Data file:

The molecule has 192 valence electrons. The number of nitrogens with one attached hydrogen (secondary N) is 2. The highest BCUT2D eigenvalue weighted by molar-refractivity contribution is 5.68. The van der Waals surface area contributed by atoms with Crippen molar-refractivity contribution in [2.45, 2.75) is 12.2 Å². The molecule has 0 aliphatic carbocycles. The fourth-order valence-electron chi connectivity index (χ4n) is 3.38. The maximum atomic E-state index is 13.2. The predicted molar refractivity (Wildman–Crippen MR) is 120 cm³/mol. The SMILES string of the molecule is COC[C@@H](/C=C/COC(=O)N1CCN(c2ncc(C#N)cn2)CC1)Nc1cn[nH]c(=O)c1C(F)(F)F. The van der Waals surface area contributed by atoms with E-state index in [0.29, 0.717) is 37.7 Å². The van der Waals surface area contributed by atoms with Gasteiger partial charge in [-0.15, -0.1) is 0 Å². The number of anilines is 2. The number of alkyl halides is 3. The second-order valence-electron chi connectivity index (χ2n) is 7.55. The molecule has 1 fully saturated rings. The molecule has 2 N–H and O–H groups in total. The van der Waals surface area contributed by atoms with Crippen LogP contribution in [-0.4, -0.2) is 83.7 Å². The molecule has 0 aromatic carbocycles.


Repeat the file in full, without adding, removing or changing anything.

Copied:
The molecule has 192 valence electrons. The number of nitrogens with one attached hydrogen (secondary N) is 2. The highest BCUT2D eigenvalue weighted by molar-refractivity contribution is 5.68. The van der Waals surface area contributed by atoms with Crippen molar-refractivity contribution in [2.45, 2.75) is 12.2 Å². The molecule has 0 aliphatic carbocycles. The fourth-order valence-electron chi connectivity index (χ4n) is 3.38. The maximum atomic E-state index is 13.2. The predicted molar refractivity (Wildman–Crippen MR) is 120 cm³/mol. The SMILES string of the molecule is COC[C@@H](/C=C/COC(=O)N1CCN(c2ncc(C#N)cn2)CC1)Nc1cn[nH]c(=O)c1C(F)(F)F. The van der Waals surface area contributed by atoms with E-state index in [0.29, 0.717) is 37.7 Å². The van der Waals surface area contributed by atoms with Gasteiger partial charge in [-0.15, -0.1) is 0 Å². The number of anilines is 2. The number of alkyl halides is 3. The second-order valence-electron chi connectivity index (χ2n) is 7.55. The molecule has 1 fully saturated rings. The molecule has 2 N–H and O–H groups in total. The van der Waals surface area contributed by atoms with Crippen LogP contribution in [-0.4, -0.2) is 83.7 Å². The molecule has 0 aromatic carbocycles.